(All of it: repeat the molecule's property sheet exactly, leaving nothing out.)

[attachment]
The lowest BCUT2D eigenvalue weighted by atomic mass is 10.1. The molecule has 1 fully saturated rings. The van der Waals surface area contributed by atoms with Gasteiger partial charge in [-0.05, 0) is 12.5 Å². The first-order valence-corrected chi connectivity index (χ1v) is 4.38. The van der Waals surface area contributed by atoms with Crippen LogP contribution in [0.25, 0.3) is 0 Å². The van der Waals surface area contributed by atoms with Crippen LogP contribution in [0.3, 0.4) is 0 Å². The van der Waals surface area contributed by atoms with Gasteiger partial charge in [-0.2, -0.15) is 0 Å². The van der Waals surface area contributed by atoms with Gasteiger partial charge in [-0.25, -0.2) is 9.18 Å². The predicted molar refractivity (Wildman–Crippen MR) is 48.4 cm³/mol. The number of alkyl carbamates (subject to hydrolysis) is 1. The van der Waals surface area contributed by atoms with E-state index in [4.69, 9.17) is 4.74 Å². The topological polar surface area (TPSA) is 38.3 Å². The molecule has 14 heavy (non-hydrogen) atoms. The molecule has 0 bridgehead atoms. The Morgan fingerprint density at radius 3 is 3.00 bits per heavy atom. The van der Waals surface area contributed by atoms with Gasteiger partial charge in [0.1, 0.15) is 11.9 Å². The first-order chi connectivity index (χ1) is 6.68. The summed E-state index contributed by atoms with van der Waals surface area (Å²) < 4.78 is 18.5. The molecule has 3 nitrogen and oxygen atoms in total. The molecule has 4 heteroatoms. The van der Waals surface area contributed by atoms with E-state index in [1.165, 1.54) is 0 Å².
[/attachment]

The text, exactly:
The lowest BCUT2D eigenvalue weighted by atomic mass is 10.1. The molecule has 1 fully saturated rings. The van der Waals surface area contributed by atoms with Gasteiger partial charge in [-0.05, 0) is 12.5 Å². The first-order valence-corrected chi connectivity index (χ1v) is 4.38. The van der Waals surface area contributed by atoms with Crippen LogP contribution in [0.25, 0.3) is 0 Å². The van der Waals surface area contributed by atoms with Crippen LogP contribution in [0.3, 0.4) is 0 Å². The van der Waals surface area contributed by atoms with Gasteiger partial charge in [-0.2, -0.15) is 0 Å². The van der Waals surface area contributed by atoms with Gasteiger partial charge in [-0.25, -0.2) is 9.18 Å². The predicted molar refractivity (Wildman–Crippen MR) is 48.4 cm³/mol. The number of alkyl carbamates (subject to hydrolysis) is 1. The van der Waals surface area contributed by atoms with E-state index in [4.69, 9.17) is 4.74 Å². The topological polar surface area (TPSA) is 38.3 Å². The molecule has 14 heavy (non-hydrogen) atoms. The molecule has 0 bridgehead atoms. The Morgan fingerprint density at radius 3 is 3.00 bits per heavy atom. The van der Waals surface area contributed by atoms with Gasteiger partial charge in [0.1, 0.15) is 11.9 Å². The first-order chi connectivity index (χ1) is 6.68. The summed E-state index contributed by atoms with van der Waals surface area (Å²) < 4.78 is 18.5. The molecule has 3 nitrogen and oxygen atoms in total. The molecule has 4 heteroatoms. The van der Waals surface area contributed by atoms with E-state index in [1.165, 1.54) is 0 Å².